French language Canadian federal election debate a close contest(first draft see the next post)

The French language debate was a very interesting debate in some ways superior to the English language
debate because the issue of national unity was discussed in very revealing
ways and the issues of unemployment, poverty and social policy got a
better airing than in the English language debate.
 Was there a clear winner? No. But one has to say that once again Jack Layton did well on several
 issues and
Michael Ignatieff did very well on the issue of national unity and
scolding Gilles Duceppe for not moving with the times and understanding
there was little interest in constitutional questions in 2011. Duceppe had a good 
come back which is well documented in Quebec. 
 Things can change
very quickly. Since the PQ can easily become the Government of Quebec in a
year or two and remains committed to sovereignty this issue can arise
again. The debate on this issue revealed once again the potential pitfalls
of the deux nations strategy that all the federalist leaders have more or
less signed onto. When you say that Quebec is a nation its political
leadership expects and will demand the trappings of nationhood something
that will not go down well in English speaking Canada. On the whole though
his French is very serviceable, Stephen Harper in his effort to play a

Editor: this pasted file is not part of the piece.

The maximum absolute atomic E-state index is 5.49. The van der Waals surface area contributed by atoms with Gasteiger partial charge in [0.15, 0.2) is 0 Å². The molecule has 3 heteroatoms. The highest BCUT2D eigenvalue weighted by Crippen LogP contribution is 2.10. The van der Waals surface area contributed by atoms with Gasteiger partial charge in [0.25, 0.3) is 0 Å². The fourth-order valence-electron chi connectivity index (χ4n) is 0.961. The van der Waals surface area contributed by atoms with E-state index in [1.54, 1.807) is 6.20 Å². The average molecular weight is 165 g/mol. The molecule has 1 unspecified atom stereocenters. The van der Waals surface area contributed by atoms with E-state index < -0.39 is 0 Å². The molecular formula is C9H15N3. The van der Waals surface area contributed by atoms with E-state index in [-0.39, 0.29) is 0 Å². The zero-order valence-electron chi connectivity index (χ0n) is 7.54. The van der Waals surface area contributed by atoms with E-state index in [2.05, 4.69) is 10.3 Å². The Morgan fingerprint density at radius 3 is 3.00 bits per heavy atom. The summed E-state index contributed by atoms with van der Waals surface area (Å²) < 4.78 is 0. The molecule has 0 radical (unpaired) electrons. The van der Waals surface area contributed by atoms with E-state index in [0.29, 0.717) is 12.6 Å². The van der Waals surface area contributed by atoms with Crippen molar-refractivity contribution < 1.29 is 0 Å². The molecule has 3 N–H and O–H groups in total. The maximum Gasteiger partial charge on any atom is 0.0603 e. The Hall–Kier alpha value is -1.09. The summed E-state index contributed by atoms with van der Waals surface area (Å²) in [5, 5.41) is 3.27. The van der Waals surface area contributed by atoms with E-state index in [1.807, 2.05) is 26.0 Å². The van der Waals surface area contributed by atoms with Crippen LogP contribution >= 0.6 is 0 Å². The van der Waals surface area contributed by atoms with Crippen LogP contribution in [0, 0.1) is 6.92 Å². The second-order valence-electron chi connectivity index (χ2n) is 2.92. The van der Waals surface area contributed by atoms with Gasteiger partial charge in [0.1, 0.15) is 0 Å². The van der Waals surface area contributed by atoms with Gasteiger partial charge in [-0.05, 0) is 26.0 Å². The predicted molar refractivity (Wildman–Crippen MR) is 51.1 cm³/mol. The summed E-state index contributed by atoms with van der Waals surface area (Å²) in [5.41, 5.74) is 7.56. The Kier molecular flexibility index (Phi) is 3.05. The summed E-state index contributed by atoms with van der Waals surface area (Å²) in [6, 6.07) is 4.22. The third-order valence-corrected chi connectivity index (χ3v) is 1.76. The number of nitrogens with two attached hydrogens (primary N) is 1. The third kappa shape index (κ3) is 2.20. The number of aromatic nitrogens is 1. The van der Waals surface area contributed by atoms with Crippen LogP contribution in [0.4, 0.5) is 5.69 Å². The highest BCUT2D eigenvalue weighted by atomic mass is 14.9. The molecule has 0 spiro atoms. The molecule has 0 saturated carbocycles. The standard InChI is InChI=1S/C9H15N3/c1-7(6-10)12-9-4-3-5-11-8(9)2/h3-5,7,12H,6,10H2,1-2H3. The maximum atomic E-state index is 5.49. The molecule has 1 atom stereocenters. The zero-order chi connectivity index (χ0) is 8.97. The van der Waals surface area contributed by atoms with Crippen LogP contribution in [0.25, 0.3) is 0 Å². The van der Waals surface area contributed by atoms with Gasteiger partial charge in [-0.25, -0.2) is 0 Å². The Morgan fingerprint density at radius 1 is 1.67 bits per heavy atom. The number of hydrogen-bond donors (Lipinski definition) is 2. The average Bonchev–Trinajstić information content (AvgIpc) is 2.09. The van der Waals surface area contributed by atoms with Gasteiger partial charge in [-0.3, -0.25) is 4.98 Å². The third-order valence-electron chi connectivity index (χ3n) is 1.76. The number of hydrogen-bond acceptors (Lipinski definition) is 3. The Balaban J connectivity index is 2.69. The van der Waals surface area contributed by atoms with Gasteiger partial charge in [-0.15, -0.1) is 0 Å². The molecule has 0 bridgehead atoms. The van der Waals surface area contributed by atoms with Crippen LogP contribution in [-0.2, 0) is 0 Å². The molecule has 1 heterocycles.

quiet role was largely absent from the debate and in my view did not not
accomplish much in advancing the Conservative cause in Quebec. Duceppe
defended his turf reasonably well but I suspect that the debate will
weaken his hold on certain Bloc voters who might well defect to the NDP.
The Liberals probably held their own and Ignatieff might well be viewed
more favourably than before the debate although because of the residual
distrust of the Liberals after Gomery and the provincial Government's
unpopularity they have a steep hill to climb to regain their Quebec popularity.

About haroldchorneyeconomist

I am Professor of political economy at Concordia university in Montréal, Québec, Canada. I received my B.A.Hons (econ.&poli sci) from the University of Manitoba. I also completed my M.A. degree in economics there. Went on to spend two years at the London School of Economics as a Ph.D. student in economics and then completed my Ph.D. in political economy at the University of Toronto. Was named a John W.Dafoe fellow, a CMHC fellow and a Canada Council fellow. I also was named a Woodrow Wilson fellow in 1968 after completing my first class honours undergraduate degree. Worked as an economist in the area of education, labour economics and as the senior economist with the Manitoba Housing and Renewal Corporation for the Government of Manitoba from 1972 to 1978. I also have worked as an economic consultant for MDT socio-economic consultants and have been consulted on urban planning, health policy, linguistic duality and public sector finance questions by the governments of Manitoba, Saskatchewan,the cities of Regina and Saskatoon, Ontario and the Federal government of Canada. I have also been consulted by senior leaders of the British Labour party, MPs from the Progressive Conservative party, the Liberal party and the New Democrats on economic policy questions. Members of the Government of France under the Presidency of Francois Mitterand discussed my work on public sector deficits. I have also run for elected office at the municipal level. I first began to write about quantitative easing as a useful policy option during the early 1980s.
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